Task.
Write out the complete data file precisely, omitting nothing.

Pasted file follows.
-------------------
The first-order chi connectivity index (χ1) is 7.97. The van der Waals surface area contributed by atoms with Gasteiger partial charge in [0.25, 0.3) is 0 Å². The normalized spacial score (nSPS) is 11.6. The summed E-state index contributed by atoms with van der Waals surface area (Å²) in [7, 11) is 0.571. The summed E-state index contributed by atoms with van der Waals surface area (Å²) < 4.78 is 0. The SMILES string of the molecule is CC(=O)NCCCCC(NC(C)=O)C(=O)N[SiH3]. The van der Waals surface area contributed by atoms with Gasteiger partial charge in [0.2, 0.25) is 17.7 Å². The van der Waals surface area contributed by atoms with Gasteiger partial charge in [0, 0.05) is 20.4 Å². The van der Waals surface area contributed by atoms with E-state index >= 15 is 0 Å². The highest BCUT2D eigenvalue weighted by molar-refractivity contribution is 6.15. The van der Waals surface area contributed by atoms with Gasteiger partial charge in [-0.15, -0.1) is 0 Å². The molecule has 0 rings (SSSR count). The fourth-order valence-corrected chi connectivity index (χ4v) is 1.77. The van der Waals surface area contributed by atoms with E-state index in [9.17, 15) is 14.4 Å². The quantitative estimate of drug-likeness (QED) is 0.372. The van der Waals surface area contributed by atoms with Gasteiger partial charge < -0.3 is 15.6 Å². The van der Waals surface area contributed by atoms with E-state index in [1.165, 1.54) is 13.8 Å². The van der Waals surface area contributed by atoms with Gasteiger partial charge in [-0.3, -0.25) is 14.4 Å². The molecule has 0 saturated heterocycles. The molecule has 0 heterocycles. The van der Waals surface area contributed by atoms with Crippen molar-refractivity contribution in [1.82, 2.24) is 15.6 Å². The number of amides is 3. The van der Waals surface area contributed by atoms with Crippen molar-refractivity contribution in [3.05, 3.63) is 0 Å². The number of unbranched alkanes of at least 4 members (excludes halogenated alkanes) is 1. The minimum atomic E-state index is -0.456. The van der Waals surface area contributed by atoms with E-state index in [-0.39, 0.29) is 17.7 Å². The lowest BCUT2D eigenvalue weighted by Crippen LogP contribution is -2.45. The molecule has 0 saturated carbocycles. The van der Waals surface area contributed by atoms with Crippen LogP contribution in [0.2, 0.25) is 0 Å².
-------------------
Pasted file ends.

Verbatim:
The first-order chi connectivity index (χ1) is 7.97. The van der Waals surface area contributed by atoms with Gasteiger partial charge in [0.25, 0.3) is 0 Å². The normalized spacial score (nSPS) is 11.6. The summed E-state index contributed by atoms with van der Waals surface area (Å²) in [7, 11) is 0.571. The summed E-state index contributed by atoms with van der Waals surface area (Å²) < 4.78 is 0. The SMILES string of the molecule is CC(=O)NCCCCC(NC(C)=O)C(=O)N[SiH3]. The van der Waals surface area contributed by atoms with Gasteiger partial charge in [0.2, 0.25) is 17.7 Å². The van der Waals surface area contributed by atoms with Gasteiger partial charge in [0, 0.05) is 20.4 Å². The van der Waals surface area contributed by atoms with E-state index >= 15 is 0 Å². The highest BCUT2D eigenvalue weighted by molar-refractivity contribution is 6.15. The van der Waals surface area contributed by atoms with Gasteiger partial charge in [-0.15, -0.1) is 0 Å². The molecule has 0 rings (SSSR count). The fourth-order valence-corrected chi connectivity index (χ4v) is 1.77. The van der Waals surface area contributed by atoms with E-state index in [9.17, 15) is 14.4 Å². The quantitative estimate of drug-likeness (QED) is 0.372. The van der Waals surface area contributed by atoms with Gasteiger partial charge < -0.3 is 15.6 Å². The van der Waals surface area contributed by atoms with E-state index in [1.165, 1.54) is 13.8 Å². The van der Waals surface area contributed by atoms with Gasteiger partial charge in [-0.3, -0.25) is 14.4 Å². The molecule has 0 saturated heterocycles. The molecule has 0 heterocycles. The van der Waals surface area contributed by atoms with Crippen molar-refractivity contribution in [1.82, 2.24) is 15.6 Å². The number of amides is 3. The van der Waals surface area contributed by atoms with Crippen molar-refractivity contribution in [3.05, 3.63) is 0 Å². The number of unbranched alkanes of at least 4 members (excludes halogenated alkanes) is 1. The minimum atomic E-state index is -0.456. The van der Waals surface area contributed by atoms with E-state index in [-0.39, 0.29) is 17.7 Å². The lowest BCUT2D eigenvalue weighted by Crippen LogP contribution is -2.45. The molecule has 0 saturated carbocycles. The van der Waals surface area contributed by atoms with Crippen LogP contribution in [0.2, 0.25) is 0 Å².